As a community chorus, the Orpheus Male Chorus is also involved with outreach and social works, such as volunteering with Habitat for Humanity, packing food for children, and other social programs. “Our members are like family… and we participate as a group in programs that demonstrate human values. “ says Larson.

The Orpheus Male Chorus welcomes interested community members to attend rehearsals: “People are welcome to come and to audition [with] us!” The next round of auditions for Orpheus Men’s Chorus is Jan. 5 and 12, at the Central United Methodist Church.

For additional information, including audition opportunities, visit orpheus.org.


Photo courtesy of Phoenix Women’s Chorus.

Photo courtesy of Phoenix Women’s Chorus.

Phoenix Women’s Chorus

Many people speak of diversity, but the Phoenix Women’s Chorus goes one step further and sings it!

The 50-member group chooses a variety of music from different sources, “traditional, contemporary, and classical styles, as well as several commissioned pieces,” according to their website.

As members of the Gay and Lesbian Association of Choirs (GALA), the women’s chorus is dedicated to “enhancing lesbian visibility, [and] celebrating the contributions of women in music.”

Their musical selections also represent the artistic view of their new director, Livia Gho.

“I want to bring an international perspective, the different and current musical trends around the world, connecting choir to that community – that’s the strength that I bring.” Gho said, adding that the chorus is “made out of women who just love singing together, and support social justice issues … everyone just loves being at rehearsal- everyone loves to participate in the entire process.”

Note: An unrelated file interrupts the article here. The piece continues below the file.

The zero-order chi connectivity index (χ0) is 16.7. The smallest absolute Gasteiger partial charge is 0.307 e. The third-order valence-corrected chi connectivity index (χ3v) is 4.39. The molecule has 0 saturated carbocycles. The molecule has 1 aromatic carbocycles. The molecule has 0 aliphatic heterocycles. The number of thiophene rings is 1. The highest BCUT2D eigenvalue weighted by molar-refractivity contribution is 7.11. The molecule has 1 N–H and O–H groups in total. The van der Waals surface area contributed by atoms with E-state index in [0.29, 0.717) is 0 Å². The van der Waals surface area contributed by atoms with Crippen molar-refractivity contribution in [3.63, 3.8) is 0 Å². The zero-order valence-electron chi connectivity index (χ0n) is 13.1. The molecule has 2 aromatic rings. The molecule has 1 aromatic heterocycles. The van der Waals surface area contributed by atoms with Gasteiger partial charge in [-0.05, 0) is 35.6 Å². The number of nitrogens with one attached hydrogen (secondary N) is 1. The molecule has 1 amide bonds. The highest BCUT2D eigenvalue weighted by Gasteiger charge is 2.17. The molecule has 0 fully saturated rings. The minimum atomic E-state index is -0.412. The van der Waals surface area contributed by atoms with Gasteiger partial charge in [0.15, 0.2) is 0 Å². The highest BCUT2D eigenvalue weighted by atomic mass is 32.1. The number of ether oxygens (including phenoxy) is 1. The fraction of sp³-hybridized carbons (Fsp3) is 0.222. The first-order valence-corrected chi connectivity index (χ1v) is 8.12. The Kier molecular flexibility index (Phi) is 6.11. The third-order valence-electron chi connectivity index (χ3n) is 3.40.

This year the chorus is introducing a “price-less” ticket for their concert season. In lieu of traditional pricing, Gho said the “audience can pay for the musical experience, and also donate at the concert. We want to extend our programming to those who cannot otherwise afford it, and also invite new audience members.”

Their artistic season includes four shows: two holiday shows on Nov 21 and 22 at the their new home in the Church of the Beatitudes, and two spring offerings in May.

The chorus can also be spotted participating in such LGBT and local events as the Festival of the Arts, Pride Parades, Rainbows Festivals and World AIDS Day. The chorus has also been invited to participate again this year in the GALA festival in Denver in July 2016, a tradition for the group since 2000.

For additional information, including audition opportunities, visit phoenixwomenschorus.org.


Photo courtesy of Voices of  the Desert.

Photo courtesy of Voices of the Desert.

Voices of the Desert

As the only mixed choir in Phoenix, Voices of the Desert performances present audiences with a combination of dancing, singing, costuming and, yes, puppets.

“We think of ourselves as an adult Glee show choir. Lots of staging, dancing, costumes,” said Keith Clark, Voices of the Desert artistic director. “We like to do fun music, but we will also have some serious ballads. We give fun, energetic music that keeps the audience entertained.”

Housed at the Phoenix Center for the Arts, the 35-member chorus aims to “serve as goodwill ambassadors for all sexual orientations through musical performance,” according to the choir’s website.

Choral_Desert2“Part of our mission is to help performers grow,” Clark said. “Why not try choreography, or dance, or something theatrical? People come with a fear of getting rejected, and we have tons of stories of people breaking out of their shell, and we watch them blossom.”

According to Chris Craig, Voices of the Desert marketing director, the chorus’ season includes “approximately three shows a year, with smaller performances, about one to two shows a month, in addition to fundraisers.”

In addition to this season’s trio of concerts, Voices of the Desert will perform as part of Rainbows Festival and World Aids Day events (to name a few).

For additional information, including audition opportunities, visit voicesofthedesert.org.